By Ruth Ann Ruiz
The Post Newspaper Features Editor
What do you get at the end of your 2-hour workout with a physical therapist? Why a Tootsie Pop, of course. Biting down on his Tootsie Pop into the chocolate center, Rodrigo exclaimed, “Chocolate” with great delight.
Rodrigo’s journey to get to the center of the Tootsie Pop was one that I am sure he would rather not have made. But he keeps his attitude positive despite having lived through many surgeries since his birth. His most recent surgery was at Shriners Children’s Texas in Galveston.
He was born with a severe cleft palate and his jaw sunk into his face. His 8-year-old face has a few scars, but those aren’t easily noticed unless someone points them out. His mom, Yvonne, explained his condition was diagnosed shortly after his birth as Pierre Robin Syndrome.
Pierre Robin Syndrome is a rare birth defect that often blocks an infant’s airways and impedes their ability to feed. Rodrigo’s journey through operating rooms began before he was one year old.
His parents took him home from surgery with instructions on how to use a tool very similar to an Allen wrench to tighten the screws that had been placed in his jaw each day. That was just one of his surgeries, there were more that he had to endure to correct the condition.
He didn’t let the pain of his recovery stop him from crawling and then walking. He was growing and developing at all the normal milestones throughout his second year of life.
Then, when he turned two, his mother noticed something was changing with her son. He was starting to show signs of difficulty when he walked, and his feet were turning inwards.
His mother sought medical advice. For many years she went from one doctor to another. Some suggested special shoes, while others thought it was a neurological condition that could be treated through surgery on his nervous system.
Mom was not convinced, and she and his father elected to skip the neurological surgery, and special shoes were not really addressing his needs. His walking became more and more difficult, and his feet continued to turn inwards.
It seemed Rodrigo and his parents were not going to find a treatment plan for his condition, and they really weren’t sure what his condition was as no one was able to diagnosis the problem, according to his mother.
This is where extended family came in to support his needs. Yvonne’s aunt has been a volunteer with Shriners Hospitals ever since her own daughter’s life was saved at Shriners Burn Hospital in Galveston.
Just as it seemed there was no solution, her aunt suggested he be evaluated by the medical staff of Shriners. A medical visa would be needed as the family is from Mexico City, Mexico. Then the family would travel to Texas to begin his evaluation.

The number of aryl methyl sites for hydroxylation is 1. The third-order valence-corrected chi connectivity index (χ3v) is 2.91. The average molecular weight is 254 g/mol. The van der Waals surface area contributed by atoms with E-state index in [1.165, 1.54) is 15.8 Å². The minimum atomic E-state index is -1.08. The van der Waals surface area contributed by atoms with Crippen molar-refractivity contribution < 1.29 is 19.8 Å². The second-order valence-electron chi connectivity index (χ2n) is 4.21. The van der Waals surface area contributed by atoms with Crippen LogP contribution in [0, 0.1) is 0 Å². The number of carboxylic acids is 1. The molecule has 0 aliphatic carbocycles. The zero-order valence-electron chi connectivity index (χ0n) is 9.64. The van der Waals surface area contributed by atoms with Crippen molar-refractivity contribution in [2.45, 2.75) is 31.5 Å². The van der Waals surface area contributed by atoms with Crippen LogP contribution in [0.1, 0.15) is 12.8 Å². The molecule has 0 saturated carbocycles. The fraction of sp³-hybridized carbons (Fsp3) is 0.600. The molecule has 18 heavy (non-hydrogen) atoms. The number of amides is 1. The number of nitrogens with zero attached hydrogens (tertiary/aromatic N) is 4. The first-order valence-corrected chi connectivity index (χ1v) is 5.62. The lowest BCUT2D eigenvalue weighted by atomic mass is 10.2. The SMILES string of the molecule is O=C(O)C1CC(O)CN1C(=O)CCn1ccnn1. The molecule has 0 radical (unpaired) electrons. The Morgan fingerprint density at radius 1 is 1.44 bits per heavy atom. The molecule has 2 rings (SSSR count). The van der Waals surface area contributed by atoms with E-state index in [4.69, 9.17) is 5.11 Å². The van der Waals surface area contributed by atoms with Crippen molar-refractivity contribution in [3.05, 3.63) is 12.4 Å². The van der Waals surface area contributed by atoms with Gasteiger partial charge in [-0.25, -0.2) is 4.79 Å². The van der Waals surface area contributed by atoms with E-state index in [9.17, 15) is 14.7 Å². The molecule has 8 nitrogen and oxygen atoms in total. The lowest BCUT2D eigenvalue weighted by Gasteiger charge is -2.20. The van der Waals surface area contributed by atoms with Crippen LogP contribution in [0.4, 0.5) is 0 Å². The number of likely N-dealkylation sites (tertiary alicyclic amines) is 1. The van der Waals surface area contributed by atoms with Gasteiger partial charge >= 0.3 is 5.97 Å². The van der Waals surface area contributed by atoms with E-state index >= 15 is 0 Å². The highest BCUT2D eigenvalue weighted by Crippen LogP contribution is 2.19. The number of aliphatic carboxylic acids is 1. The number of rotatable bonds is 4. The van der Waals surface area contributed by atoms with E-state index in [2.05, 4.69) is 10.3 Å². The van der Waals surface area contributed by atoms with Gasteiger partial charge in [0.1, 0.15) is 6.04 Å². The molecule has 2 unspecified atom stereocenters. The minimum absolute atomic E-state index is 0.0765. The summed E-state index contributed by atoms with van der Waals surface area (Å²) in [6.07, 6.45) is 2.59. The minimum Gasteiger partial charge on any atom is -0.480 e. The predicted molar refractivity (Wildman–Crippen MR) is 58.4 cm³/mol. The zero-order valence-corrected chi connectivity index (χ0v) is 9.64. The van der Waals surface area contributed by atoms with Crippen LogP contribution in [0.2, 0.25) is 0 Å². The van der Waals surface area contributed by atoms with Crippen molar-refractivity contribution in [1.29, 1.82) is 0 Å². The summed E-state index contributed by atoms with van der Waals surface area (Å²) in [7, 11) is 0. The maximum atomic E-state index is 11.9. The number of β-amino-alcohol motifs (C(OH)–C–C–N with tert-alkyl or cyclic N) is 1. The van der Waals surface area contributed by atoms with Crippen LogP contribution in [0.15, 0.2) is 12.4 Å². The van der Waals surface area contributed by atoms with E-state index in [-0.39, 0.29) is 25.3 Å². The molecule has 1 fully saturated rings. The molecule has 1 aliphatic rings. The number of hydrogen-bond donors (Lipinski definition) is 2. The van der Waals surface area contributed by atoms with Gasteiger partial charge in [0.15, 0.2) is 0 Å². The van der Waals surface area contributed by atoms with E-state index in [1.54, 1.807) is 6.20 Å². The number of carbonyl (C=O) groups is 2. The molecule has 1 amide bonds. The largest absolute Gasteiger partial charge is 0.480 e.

He and his mother arrived in Galveston this spring, and the medical team began their assessment procedures. It was in Galveston where the medical team evaluating him elected to do a full genetic screening.
Yvonne and her son returned to Mexico City to wait for the results of his battery of tests. “I was googling everything I could once they ordered the genetic screening. I looked at all his symptoms and was pretty sure it was Stickler Syndrome, but the hospital would not say yes or no until they got the results,” said Yvonne.
Mom was right. His genetic testing showed that he had Stickler Syndrome. It was August when they received the news, and surgery was planned to help correct his condition.
Three weeks after having plates and screws put into his hips, legs and ankles, Rodrigo earned his Tootsie Pop.
Another treat for Rodrigo has been a four-legged expert.
“We use Declan to help motivate and comfort our patients. We’ll say, ‘hey let’s take Declan for a walk’ rather than tell a child, ‘You have to walk this far,’” hospital staff explained. Post-surgery requires a lot of rehab work and motivating little lads and gals is crucial in the recovery/rehab process.
Declan and Rodrigo have become good friends since he has been at the hospital. Rodrigo tried to share his Tootsie Pop with Declan, but that effort was thwarted by hospital staff.
This little lad is not out of the woods, he needs to continue with intense daily therapies for up to eight weeks. When he goes home, his mom will take over in supervising his walking and recovery. In six months, he will be brought back for an evaluation with the possibility of more surgery in his future.